It should come as no surprise that insufferable Sam is estranged from her family, which explains (but doesn’t excuse) why Sam is ultra-clingy and possessive of Jess. It’s mentioned that some of the local people think Sam and Jess are so close, there’s gossip that Sam and Jess are secret lovers. However, the movie makes it clear that Sam and Jess are heterosexual and have traditional heterosexual views of love and marriage.
That’s because when Jess and Landon get engaged after knowing each other for just two months, Sam goes into full meltdown mode, because the engagement means Jess will break her pact, unless Sam can find a man to marry too. And that’s where the worst parts of “Soulmates” kick in: Jess tries to set up Sam on a series of dates, so that Sam can find a potential husband. Jess and Landon getting engaged is not spoiler information, because it’s in the movie’s trailer, which reveals about 80% of the movie’s terrible plot. In addition, the poster for “Soulmates” shows Jess in a wedding dress—another big reveal of one of many clichés in the movie.
Jess’ matchmaker plan for Sam leads to the expected montage of Sam on bad blind dates, with mismatched men like a guy named Dumbbell Dave (played by Andrew Justin Smith), who’s even more idiotic than his nickname. Another miserable date is with a guy only listed in the end credits as Man Bun (played by Clayton Frey), who’s too much of a freak for Sam. A guy nicknamed B.O. (as in “body odor”) Brad (played by Peter Collier), a former classmate from high school, is brought into the mix too.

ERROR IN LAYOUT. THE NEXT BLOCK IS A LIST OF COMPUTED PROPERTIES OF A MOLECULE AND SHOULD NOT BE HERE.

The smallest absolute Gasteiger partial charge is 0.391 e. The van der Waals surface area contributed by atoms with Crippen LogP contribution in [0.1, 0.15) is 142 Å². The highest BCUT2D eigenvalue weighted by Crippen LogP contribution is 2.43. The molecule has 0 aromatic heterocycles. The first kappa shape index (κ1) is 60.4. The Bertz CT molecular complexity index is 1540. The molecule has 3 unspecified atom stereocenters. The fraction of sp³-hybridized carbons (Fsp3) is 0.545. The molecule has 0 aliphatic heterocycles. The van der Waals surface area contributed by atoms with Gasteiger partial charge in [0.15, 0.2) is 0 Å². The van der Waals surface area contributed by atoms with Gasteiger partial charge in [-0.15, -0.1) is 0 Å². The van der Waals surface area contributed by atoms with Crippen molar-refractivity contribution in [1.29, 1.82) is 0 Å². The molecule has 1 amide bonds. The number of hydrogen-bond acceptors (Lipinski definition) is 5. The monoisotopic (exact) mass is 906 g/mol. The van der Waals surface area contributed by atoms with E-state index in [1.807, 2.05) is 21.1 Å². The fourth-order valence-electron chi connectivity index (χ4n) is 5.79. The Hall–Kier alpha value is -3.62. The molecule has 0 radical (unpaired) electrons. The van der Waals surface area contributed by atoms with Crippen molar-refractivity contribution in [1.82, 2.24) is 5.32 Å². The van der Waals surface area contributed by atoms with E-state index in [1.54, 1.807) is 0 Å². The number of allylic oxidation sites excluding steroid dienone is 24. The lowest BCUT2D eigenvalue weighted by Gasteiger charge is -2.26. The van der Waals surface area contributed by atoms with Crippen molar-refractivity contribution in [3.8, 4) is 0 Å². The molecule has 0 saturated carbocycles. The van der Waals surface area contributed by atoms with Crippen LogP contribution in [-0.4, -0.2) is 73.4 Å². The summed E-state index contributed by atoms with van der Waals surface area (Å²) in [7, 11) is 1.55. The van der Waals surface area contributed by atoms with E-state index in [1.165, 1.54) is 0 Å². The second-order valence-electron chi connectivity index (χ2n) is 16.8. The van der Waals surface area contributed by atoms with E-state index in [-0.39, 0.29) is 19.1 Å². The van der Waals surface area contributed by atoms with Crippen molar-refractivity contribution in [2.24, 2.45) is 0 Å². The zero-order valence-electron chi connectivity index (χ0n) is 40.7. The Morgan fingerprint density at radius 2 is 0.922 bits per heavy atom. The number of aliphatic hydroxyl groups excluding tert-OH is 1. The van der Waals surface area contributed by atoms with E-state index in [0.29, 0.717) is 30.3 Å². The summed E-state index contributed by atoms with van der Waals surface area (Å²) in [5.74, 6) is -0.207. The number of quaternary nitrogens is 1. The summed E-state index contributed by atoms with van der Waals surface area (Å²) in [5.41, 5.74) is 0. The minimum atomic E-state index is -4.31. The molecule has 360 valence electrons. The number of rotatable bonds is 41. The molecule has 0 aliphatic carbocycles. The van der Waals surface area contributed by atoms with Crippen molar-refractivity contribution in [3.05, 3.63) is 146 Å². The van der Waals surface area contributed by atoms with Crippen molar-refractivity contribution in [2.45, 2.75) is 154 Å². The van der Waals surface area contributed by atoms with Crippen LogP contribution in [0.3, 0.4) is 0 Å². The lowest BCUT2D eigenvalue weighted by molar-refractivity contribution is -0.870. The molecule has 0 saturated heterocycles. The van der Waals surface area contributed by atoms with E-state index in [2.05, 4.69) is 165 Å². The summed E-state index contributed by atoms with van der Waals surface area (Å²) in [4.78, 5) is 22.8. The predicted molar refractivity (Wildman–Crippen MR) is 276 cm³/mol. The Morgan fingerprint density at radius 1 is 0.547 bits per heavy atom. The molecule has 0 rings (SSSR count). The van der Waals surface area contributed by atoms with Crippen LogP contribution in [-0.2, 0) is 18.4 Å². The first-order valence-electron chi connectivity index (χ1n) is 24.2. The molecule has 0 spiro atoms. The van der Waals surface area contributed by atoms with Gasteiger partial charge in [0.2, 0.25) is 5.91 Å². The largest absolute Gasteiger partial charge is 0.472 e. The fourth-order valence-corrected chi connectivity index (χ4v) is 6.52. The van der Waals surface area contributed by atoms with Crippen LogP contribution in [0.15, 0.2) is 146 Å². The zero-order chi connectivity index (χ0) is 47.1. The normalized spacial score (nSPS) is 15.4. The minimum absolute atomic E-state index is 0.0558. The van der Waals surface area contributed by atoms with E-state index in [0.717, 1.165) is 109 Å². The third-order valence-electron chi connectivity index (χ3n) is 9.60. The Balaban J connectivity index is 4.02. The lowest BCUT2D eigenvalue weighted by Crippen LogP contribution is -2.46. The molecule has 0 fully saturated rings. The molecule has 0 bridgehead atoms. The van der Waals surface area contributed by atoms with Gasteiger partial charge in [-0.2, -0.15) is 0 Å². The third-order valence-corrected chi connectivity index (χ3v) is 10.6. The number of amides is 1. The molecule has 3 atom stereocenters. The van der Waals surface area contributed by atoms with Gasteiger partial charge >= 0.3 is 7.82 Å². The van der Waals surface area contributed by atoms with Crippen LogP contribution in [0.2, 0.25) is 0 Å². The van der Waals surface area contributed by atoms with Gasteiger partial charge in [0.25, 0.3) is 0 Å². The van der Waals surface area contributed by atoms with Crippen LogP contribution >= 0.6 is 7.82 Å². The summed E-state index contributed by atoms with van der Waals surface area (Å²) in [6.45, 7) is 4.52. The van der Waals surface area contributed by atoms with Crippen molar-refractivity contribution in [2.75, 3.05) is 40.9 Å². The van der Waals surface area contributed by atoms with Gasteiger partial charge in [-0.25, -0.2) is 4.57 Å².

And what do you know: B.O. Brad is now a fourth-grade teacher in the fictional Ridgeport, Connecticut, and he’s teaming up with Landon for a regatta, which leads to a time-wasting sequence for this subplot. Brad being a schoolteacher is just a flimsy excuse to have another scene of Jess playing and singing guitar. It’s a badly filmed scene where Jess performs for Brad’s students in the classroom, as if she thinks she’s a modern-day Maria von Trapp from “The Sound of Music.”
In the midst of all this matchmaker/blind-date hell, Sam volunteers at a soup kitchen managed by landlord Rita. And that’s where Sam meets “nice guy” Colin (played by Zachary Spicer), who is attracted to Sam, but she won’t give him the time of day because he’s nervous and a little awkward with her. Sam is also preoccupied with wallowing in her self-pity because she thinks Jess is betraying her by getting married to Landon. Colin’s role in the movie is exactly what you think it is.
Sam’s shrill griping and Jess’ vacuous emoting go on and on, until the movie makes you want these two irritating pals to stay away from each other, for the sake of everyone’s emotional and mental health. Of course, dreck like “Soulmates” finds a way to make everything look like an “only in a movie” fairytale in the end. However, watching this time-wasting insult to real female friendships is low-key torture for anyone looking for even the most basic levels of competent filmmaking.
Vertical Entertainment released “Soulmates” in select U.S. cinemas, digital and VOD on November 12, 2021.